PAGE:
Robert M. Olton

B.S., Psychology, 1959
Wall of Honor inductee, 2015

Robert M. Olton, Jr., known as “Bob” to many, was born in Dover, New Jersey, and was eager to return to the Northeast to attend Trinity College after growing up in the deep South in Richmond, Virginia. One dark, snowy night on campus under the twinkling stars convinced him to call Trinity his home for four years. Bob was an active undergraduate at Trinity, participating in the band, Glee Club, Psychology Club, and Canterbury Club (an Episcopal Church organization). He also held the positions of vice president of the Guild of Carilloneurs, and was a senior mentor, junior advisor, Psi Chi secretary, and Delta Phi treasurer. 

Upon graduating in 1959 with a B.S. in psychology, Bob obtained a master’s degree from McGill University in Montreal, and a Ph.D. in psychology from UC Berkeley, where he accepted a faculty position and taught for over a decade. Bob reinvented his career beyond academia as a visiting research scientist at the Xerox Palo Alto Research Center in the early ’80s, where he was involved with early research that led to the development of laptops. He likened a laptop to the tin box he used to use as a lunchbox as a kid, saying, “We’re inventing a computer that can be carried around anywhere, like a lunchbox.” Bob went on to serve as manager of behavioral research at Atari and assistant vice president of research at Wells Fargo Bank. His work on international protocol for cargo vessels entering ports of call took him to destinations around the world, such as Thailand and Africa.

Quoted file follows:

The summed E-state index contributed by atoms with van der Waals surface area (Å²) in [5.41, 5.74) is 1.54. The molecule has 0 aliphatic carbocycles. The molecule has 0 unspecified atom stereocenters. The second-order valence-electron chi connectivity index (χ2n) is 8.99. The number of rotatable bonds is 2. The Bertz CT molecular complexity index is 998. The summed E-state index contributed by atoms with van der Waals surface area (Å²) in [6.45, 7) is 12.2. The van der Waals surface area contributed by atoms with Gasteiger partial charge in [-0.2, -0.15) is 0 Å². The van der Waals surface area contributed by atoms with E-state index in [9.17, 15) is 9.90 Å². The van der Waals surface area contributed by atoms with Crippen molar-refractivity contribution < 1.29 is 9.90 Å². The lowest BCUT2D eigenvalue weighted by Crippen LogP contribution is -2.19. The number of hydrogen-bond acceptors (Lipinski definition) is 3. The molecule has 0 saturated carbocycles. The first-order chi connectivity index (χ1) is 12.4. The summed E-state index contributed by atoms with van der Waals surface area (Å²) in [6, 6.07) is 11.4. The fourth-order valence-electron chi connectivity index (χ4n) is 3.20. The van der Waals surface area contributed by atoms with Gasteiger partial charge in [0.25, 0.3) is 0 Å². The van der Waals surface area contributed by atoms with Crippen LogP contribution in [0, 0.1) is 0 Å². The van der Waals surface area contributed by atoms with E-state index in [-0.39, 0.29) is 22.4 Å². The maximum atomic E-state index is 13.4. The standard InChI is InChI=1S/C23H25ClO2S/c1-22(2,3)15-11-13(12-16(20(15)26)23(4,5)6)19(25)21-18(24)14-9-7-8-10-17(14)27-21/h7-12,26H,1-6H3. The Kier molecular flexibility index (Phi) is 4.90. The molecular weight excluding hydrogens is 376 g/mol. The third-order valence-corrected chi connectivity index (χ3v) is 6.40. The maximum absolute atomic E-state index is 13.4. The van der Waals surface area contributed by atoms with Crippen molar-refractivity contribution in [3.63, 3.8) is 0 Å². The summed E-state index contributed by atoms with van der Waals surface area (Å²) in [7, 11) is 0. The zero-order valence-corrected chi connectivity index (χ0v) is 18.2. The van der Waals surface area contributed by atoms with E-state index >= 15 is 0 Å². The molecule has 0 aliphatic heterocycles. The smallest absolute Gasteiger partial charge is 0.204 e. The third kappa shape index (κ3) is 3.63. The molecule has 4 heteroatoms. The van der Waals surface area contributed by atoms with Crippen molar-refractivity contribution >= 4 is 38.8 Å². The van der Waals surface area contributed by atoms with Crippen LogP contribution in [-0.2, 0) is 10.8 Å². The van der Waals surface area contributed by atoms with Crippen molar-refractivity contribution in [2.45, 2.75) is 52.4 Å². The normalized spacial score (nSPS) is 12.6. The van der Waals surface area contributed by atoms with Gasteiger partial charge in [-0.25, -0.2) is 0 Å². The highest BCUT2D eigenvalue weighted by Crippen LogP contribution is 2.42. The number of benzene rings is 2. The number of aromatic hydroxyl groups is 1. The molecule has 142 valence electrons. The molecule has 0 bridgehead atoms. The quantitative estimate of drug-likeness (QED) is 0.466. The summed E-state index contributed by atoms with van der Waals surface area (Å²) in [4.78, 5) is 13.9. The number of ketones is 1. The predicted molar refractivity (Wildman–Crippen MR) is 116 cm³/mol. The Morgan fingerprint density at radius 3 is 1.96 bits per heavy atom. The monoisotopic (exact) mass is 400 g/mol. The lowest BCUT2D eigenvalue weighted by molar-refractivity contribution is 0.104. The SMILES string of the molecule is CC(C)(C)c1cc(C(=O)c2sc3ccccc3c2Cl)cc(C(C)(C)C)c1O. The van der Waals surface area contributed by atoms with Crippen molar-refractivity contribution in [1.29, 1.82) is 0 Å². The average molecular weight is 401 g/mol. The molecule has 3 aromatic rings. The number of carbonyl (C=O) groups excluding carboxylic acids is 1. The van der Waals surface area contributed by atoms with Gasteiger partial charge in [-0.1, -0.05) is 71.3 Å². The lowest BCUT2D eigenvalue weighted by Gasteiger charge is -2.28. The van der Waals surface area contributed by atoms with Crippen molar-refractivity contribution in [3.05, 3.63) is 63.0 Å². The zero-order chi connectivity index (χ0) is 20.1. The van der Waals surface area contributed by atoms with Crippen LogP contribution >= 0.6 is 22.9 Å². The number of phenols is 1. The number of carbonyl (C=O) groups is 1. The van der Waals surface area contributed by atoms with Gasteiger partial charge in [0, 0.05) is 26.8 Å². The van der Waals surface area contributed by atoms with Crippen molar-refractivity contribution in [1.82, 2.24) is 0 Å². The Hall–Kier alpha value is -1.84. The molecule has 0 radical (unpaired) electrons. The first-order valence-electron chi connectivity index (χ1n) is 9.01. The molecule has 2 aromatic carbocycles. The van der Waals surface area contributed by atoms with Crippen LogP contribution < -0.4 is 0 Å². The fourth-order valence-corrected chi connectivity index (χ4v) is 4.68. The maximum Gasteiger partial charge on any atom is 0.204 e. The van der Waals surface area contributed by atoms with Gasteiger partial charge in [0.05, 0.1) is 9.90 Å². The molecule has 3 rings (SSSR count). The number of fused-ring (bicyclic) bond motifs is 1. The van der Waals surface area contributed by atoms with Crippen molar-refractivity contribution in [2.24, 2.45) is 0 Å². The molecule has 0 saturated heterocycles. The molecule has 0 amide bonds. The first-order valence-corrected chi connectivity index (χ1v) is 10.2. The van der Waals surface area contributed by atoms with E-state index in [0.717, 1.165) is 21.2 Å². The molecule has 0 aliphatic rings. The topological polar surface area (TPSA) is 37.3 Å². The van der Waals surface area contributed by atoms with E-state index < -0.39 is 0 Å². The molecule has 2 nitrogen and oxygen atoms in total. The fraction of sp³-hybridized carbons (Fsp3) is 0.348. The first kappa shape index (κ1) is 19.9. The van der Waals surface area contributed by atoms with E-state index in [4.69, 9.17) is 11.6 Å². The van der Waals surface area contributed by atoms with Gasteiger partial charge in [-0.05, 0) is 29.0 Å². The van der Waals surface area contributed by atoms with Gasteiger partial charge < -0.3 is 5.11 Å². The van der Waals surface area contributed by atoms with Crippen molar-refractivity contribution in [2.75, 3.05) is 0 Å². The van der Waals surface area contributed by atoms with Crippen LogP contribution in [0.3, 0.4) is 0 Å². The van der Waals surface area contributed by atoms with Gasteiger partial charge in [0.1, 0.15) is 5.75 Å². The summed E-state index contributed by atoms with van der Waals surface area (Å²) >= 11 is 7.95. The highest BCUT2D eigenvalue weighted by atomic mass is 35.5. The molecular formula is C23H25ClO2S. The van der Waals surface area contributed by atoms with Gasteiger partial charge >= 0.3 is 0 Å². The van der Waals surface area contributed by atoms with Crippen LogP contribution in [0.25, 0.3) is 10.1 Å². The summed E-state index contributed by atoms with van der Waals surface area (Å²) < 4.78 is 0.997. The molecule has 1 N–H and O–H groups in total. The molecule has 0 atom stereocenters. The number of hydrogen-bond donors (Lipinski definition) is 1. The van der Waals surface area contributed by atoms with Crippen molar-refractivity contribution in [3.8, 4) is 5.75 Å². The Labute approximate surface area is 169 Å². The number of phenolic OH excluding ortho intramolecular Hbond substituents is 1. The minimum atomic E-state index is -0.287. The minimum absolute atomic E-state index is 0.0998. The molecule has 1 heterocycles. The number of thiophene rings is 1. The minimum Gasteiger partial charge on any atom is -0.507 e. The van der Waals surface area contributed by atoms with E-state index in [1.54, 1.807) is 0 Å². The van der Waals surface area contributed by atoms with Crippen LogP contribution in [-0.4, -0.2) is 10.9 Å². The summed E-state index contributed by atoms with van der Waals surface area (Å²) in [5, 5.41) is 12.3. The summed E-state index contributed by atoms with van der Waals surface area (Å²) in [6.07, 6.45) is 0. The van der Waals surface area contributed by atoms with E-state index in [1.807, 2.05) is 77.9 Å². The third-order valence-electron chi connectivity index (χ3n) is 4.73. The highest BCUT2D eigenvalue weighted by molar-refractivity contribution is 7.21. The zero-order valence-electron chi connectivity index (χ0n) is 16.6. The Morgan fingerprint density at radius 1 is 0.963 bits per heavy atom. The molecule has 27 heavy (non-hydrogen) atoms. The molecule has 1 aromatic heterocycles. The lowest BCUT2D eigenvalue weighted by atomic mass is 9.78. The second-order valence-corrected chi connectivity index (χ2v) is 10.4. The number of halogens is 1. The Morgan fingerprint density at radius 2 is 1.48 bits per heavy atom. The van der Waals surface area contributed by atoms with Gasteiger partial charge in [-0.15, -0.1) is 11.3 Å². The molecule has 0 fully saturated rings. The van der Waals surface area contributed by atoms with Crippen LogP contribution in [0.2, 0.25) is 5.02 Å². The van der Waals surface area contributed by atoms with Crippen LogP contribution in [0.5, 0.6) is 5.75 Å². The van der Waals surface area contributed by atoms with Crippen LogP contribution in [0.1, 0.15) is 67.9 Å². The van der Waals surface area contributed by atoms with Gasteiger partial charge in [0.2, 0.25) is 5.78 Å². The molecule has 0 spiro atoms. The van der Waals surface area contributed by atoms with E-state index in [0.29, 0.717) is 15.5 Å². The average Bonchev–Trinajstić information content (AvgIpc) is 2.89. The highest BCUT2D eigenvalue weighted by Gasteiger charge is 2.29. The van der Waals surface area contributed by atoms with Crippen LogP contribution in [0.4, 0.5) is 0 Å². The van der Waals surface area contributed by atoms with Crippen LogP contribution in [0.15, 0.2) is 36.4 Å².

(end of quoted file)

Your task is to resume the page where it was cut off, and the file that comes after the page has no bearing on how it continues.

Bob was a generous supporter of his alma mater and in 2013 he established the Robert M. Olton ’59 Scholarship Fund. The fund benefits academically promising students, with preference given to those in the fields of science, engineering or mathematics. Although he looked back fondly on his time at Trinity, Bob also once noted that “freshman physics still comes alive in nightmares.”

Robert Coykendall ’59, one of Bob’s classmates at Trinity, described Mr. Olton as “the most positive and enthusiastic man I have known. He seemed to be excited by everything. He would talk for hours about a horizon's breadth of subjects, all in an excited, awed manner as if he had just learned about them. Lucky were those who knew him.”
Bob passed away on March 25, 2014, in Danville, California.